Summary: Religion and Health, Social Care & Sport
In 2014, after the age distribution of religion groups is taken into account, most of the apparent differences in good/very good general health disappear. Only the lower than average rates for the "Roman Catholic" and "Other" groups are significant, at 72.5% and 70.4% respectively.
In 2014, when age standardisation is applied, the apparent differences in the prevalence of long-term limiting health conditions are no longer statistically significant
In 2014, after age standardisation, the smoking rate for Church of Scotland, Other Christian and Muslims is considerably lower than the national average rate, and higher among Roman Catholics and those with no religious affiliation. Smoking rates are significantly higher for men compared with women in all religion groups except for those who identified as having 'no religion' and for Roman Catholics, where the rates for men and women are approximately equal
Source: Scottish Survey core Questions (SSCQ) 2014
- Hindus had the highest self-assessed health (92% rated their health as good or very good) whilst those who reported their religious faith as Other were the least likely to rate their health as good or very good (67%). Respondents whose religion was Church of Scotland were slightly, but significantly, more likely to rate their health as good or very good (78%) than the Scottish average (76%) and Roman Catholics were significantly less likely to do so (72%).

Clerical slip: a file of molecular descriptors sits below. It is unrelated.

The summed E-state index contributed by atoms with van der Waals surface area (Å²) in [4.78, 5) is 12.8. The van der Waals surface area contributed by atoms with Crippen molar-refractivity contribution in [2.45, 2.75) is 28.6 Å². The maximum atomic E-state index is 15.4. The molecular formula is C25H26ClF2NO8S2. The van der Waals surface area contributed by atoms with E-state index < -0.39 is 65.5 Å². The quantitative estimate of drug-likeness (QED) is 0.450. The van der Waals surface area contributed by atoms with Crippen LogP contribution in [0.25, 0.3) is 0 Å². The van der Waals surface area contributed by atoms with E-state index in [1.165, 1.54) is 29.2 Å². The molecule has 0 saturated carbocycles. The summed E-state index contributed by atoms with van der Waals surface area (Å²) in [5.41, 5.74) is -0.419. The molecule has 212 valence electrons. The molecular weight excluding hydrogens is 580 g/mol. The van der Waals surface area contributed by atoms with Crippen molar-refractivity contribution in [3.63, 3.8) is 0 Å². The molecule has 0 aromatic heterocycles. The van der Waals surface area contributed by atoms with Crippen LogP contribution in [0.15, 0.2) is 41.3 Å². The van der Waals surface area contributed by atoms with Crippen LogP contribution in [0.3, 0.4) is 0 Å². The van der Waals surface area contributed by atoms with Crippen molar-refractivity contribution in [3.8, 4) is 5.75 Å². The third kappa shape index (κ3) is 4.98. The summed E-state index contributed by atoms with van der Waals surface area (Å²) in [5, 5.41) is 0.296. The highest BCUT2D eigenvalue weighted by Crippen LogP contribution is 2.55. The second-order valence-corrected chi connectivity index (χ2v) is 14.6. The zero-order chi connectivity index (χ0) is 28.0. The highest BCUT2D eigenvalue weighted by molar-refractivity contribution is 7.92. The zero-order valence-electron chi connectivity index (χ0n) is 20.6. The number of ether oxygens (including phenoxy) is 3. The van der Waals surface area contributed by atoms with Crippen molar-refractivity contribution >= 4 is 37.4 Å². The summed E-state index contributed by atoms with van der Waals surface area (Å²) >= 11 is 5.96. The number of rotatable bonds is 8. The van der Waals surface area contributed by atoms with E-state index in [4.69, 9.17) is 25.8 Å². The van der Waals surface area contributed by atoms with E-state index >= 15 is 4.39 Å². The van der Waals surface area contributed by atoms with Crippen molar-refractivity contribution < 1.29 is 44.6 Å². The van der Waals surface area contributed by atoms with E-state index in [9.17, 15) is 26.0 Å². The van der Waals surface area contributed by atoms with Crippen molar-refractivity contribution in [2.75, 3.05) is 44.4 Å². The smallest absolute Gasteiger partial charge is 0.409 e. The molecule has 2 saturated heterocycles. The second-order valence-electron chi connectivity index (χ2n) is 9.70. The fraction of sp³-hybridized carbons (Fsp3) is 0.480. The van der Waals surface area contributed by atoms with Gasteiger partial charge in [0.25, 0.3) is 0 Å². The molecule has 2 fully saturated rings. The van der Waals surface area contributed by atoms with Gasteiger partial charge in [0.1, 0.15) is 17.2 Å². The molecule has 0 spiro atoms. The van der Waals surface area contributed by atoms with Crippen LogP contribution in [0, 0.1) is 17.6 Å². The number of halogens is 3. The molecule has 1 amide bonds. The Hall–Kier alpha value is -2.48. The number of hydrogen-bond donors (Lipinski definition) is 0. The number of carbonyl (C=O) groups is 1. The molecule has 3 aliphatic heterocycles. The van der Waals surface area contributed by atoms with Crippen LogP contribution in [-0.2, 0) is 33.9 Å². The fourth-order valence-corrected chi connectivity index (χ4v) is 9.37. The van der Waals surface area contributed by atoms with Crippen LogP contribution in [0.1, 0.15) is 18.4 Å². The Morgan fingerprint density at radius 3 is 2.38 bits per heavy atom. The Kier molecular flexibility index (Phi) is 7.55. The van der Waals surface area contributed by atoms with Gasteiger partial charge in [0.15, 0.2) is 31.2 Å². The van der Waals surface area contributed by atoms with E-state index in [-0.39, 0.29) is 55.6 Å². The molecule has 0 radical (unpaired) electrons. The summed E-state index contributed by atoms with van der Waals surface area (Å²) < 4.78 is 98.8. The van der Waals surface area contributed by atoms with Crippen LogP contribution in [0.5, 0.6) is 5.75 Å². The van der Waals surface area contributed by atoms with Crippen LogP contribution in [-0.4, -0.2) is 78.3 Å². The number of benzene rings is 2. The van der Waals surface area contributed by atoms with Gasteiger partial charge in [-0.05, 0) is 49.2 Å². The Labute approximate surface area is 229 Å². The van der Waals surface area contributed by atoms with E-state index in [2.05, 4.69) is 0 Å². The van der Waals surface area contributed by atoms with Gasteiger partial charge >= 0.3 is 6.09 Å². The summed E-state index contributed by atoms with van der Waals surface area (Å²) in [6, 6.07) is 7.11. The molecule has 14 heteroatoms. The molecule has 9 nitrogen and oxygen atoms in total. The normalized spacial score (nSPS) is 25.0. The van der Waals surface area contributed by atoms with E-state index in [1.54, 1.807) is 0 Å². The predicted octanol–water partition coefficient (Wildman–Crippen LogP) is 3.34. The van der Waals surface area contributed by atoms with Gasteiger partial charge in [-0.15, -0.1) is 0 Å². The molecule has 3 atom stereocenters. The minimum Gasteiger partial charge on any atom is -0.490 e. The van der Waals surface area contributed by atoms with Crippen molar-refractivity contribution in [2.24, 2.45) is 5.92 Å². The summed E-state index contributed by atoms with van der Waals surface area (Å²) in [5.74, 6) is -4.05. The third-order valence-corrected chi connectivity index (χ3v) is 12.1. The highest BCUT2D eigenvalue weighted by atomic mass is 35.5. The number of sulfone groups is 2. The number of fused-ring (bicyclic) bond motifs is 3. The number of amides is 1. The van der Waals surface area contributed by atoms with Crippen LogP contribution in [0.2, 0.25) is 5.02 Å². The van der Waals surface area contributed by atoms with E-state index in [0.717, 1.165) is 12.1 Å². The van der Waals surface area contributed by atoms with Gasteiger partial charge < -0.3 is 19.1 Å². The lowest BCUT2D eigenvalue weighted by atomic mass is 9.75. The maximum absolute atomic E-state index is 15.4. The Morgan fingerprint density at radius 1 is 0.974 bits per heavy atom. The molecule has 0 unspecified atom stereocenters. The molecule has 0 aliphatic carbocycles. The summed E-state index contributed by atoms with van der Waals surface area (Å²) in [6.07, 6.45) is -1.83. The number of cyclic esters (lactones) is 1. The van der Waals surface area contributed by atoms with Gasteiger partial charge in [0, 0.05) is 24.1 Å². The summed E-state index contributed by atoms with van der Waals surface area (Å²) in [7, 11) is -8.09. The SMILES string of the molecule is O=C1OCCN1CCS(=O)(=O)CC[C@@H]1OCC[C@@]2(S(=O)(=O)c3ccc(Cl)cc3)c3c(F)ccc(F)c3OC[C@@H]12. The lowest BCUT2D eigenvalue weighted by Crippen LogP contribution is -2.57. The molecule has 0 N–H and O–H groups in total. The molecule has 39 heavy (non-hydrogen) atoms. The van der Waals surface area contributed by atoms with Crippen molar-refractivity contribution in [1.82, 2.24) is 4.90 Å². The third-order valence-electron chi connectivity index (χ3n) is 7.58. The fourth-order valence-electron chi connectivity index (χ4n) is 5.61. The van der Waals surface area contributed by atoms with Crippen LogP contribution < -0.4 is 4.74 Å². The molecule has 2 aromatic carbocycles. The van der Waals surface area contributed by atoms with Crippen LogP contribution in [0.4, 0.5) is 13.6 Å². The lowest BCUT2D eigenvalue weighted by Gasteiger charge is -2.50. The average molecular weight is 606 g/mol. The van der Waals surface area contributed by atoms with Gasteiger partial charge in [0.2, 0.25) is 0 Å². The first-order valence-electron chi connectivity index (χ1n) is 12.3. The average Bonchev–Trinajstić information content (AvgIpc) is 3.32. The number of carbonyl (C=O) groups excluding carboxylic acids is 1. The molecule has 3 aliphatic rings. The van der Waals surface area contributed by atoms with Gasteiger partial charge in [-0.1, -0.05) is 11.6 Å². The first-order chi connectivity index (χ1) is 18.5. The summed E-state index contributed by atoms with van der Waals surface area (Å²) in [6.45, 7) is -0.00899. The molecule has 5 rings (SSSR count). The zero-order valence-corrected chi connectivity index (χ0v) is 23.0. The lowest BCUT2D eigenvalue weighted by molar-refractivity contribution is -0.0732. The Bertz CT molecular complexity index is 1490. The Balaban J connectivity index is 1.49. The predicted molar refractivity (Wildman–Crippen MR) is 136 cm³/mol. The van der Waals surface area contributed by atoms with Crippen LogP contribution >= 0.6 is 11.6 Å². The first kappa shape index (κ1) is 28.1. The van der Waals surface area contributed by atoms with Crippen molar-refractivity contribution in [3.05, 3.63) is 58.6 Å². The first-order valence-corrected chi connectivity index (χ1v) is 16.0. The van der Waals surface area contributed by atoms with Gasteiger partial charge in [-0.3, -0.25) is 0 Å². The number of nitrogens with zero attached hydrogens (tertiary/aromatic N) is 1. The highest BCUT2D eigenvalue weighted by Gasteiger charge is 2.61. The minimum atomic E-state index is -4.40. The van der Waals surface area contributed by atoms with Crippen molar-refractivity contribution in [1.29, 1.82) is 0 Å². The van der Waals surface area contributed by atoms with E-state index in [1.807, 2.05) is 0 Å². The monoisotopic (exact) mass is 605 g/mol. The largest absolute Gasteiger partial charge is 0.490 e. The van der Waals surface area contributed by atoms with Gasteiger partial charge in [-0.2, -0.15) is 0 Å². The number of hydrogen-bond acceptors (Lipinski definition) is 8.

- People who belonged to no religious group were most likely to drink excessively (26% drank at hazardous or harmful levels) whilst Muslims (5%), Hindus (6%) and Buddhists (10%) were the least likely religious groups to do so.
Source: Scottish Health Survey Topic Report: Equality Groups
Sources: Variations in the Experience of Inpatients in Scotland: Analysis of the 2016 Inpatient Survey
Scottish Patient Experience Survey of GP and Local NHS Services 2011/12 Volume 3: Variation in the Experiences of Primary Care Patients
Inpatient Experience Survey Volume 3: Exploring differences in experience
Scottish Cancer Patient Experience Survey 2015/16 - Exploring Differences in Cancer Patient Experiences
As at end March 2017, 33.8% of staff employed by NHSScotland declared their reigion as Christian. 5.8% of staff declared their religion as belonging to another faith group (Buddhist, Hindu, Jewish, Muslim, Sikh or Other). 19.5% declared they follow no religion, and religion is unknown or was not declared for 40.9% of staff. (Information on disability, ethnicity, religion and sexual orientation is based on data from a self-reported questionnaire. As this is not mandatory, response rates and completion are variable across NHSScotland.)
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